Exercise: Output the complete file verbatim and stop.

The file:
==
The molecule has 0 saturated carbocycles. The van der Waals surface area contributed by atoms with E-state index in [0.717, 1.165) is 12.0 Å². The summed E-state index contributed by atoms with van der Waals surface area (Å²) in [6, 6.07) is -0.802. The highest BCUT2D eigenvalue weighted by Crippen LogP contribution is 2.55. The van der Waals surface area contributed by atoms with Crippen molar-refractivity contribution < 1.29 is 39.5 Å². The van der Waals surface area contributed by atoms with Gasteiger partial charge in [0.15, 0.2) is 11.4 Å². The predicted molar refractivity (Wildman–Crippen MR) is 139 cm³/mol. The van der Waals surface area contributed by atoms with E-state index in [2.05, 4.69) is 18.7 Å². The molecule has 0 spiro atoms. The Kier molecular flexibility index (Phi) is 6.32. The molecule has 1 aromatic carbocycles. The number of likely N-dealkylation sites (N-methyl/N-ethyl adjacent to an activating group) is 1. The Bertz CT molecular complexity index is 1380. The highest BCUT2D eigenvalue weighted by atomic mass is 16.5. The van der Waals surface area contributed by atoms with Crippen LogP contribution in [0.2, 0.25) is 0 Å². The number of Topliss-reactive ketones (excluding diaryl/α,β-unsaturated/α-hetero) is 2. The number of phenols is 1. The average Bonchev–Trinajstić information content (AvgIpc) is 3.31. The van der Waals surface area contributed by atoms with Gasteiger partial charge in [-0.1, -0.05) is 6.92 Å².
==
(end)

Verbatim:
The molecule has 0 saturated carbocycles. The van der Waals surface area contributed by atoms with E-state index in [0.717, 1.165) is 12.0 Å². The summed E-state index contributed by atoms with van der Waals surface area (Å²) in [6, 6.07) is -0.802. The highest BCUT2D eigenvalue weighted by Crippen LogP contribution is 2.55. The van der Waals surface area contributed by atoms with Crippen molar-refractivity contribution < 1.29 is 39.5 Å². The van der Waals surface area contributed by atoms with Gasteiger partial charge in [0.15, 0.2) is 11.4 Å². The predicted molar refractivity (Wildman–Crippen MR) is 139 cm³/mol. The van der Waals surface area contributed by atoms with E-state index in [2.05, 4.69) is 18.7 Å². The molecule has 0 spiro atoms. The Kier molecular flexibility index (Phi) is 6.32. The molecule has 1 aromatic carbocycles. The number of likely N-dealkylation sites (N-methyl/N-ethyl adjacent to an activating group) is 1. The Bertz CT molecular complexity index is 1380. The highest BCUT2D eigenvalue weighted by atomic mass is 16.5. The van der Waals surface area contributed by atoms with Crippen LogP contribution in [0.2, 0.25) is 0 Å². The number of Topliss-reactive ketones (excluding diaryl/α,β-unsaturated/α-hetero) is 2. The number of phenols is 1. The average Bonchev–Trinajstić information content (AvgIpc) is 3.31. The van der Waals surface area contributed by atoms with Gasteiger partial charge in [-0.1, -0.05) is 6.92 Å².